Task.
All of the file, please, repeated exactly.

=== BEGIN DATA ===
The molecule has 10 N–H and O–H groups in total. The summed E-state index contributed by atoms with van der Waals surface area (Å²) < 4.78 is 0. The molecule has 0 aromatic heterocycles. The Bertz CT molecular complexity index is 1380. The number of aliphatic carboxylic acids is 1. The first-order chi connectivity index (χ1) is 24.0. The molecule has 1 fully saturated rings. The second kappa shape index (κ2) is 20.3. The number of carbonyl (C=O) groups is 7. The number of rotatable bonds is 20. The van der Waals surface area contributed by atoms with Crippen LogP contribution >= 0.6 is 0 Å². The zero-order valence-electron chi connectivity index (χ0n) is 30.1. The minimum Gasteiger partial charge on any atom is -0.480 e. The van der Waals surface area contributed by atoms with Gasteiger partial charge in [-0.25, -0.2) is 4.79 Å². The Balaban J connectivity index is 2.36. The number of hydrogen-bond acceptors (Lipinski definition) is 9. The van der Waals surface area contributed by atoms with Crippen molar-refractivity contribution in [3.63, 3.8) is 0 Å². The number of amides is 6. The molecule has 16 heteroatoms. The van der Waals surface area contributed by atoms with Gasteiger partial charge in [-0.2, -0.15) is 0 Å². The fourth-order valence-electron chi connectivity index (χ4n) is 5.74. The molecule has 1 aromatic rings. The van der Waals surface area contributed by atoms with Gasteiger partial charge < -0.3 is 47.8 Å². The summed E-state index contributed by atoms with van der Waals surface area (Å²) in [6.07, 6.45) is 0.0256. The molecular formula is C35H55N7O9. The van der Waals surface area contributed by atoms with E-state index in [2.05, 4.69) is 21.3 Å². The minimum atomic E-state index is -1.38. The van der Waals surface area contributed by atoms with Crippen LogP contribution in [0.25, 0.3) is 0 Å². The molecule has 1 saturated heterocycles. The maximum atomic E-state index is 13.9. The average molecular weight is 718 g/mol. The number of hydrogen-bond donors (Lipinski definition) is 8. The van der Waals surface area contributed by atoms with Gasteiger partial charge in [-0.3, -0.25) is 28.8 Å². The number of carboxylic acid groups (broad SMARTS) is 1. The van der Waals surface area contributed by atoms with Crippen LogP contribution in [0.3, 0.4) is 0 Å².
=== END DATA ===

The molecule has 10 N–H and O–H groups in total. The summed E-state index contributed by atoms with van der Waals surface area (Å²) < 4.78 is 0. The molecule has 0 aromatic heterocycles. The Bertz CT molecular complexity index is 1380. The number of aliphatic carboxylic acids is 1. The first-order chi connectivity index (χ1) is 24.0. The molecule has 1 fully saturated rings. The second kappa shape index (κ2) is 20.3. The number of carbonyl (C=O) groups is 7. The number of rotatable bonds is 20. The van der Waals surface area contributed by atoms with Crippen LogP contribution >= 0.6 is 0 Å². The zero-order valence-electron chi connectivity index (χ0n) is 30.1. The minimum Gasteiger partial charge on any atom is -0.480 e. The van der Waals surface area contributed by atoms with Gasteiger partial charge in [-0.25, -0.2) is 4.79 Å². The Balaban J connectivity index is 2.36. The number of hydrogen-bond acceptors (Lipinski definition) is 9. The van der Waals surface area contributed by atoms with Crippen molar-refractivity contribution in [3.63, 3.8) is 0 Å². The number of amides is 6. The molecule has 16 heteroatoms. The van der Waals surface area contributed by atoms with Gasteiger partial charge in [-0.2, -0.15) is 0 Å². The fourth-order valence-electron chi connectivity index (χ4n) is 5.74. The molecule has 1 aromatic rings. The van der Waals surface area contributed by atoms with Gasteiger partial charge < -0.3 is 47.8 Å². The summed E-state index contributed by atoms with van der Waals surface area (Å²) in [6.07, 6.45) is 0.0256. The molecular formula is C35H55N7O9. The van der Waals surface area contributed by atoms with E-state index in [2.05, 4.69) is 21.3 Å². The minimum atomic E-state index is -1.38. The van der Waals surface area contributed by atoms with Crippen LogP contribution in [0.25, 0.3) is 0 Å². The molecule has 1 saturated heterocycles. The maximum atomic E-state index is 13.9. The average molecular weight is 718 g/mol. The number of hydrogen-bond donors (Lipinski definition) is 8. The van der Waals surface area contributed by atoms with Gasteiger partial charge in [-0.3, -0.25) is 28.8 Å². The number of carboxylic acid groups (broad SMARTS) is 1. The van der Waals surface area contributed by atoms with Crippen LogP contribution in [0.3, 0.4) is 0 Å².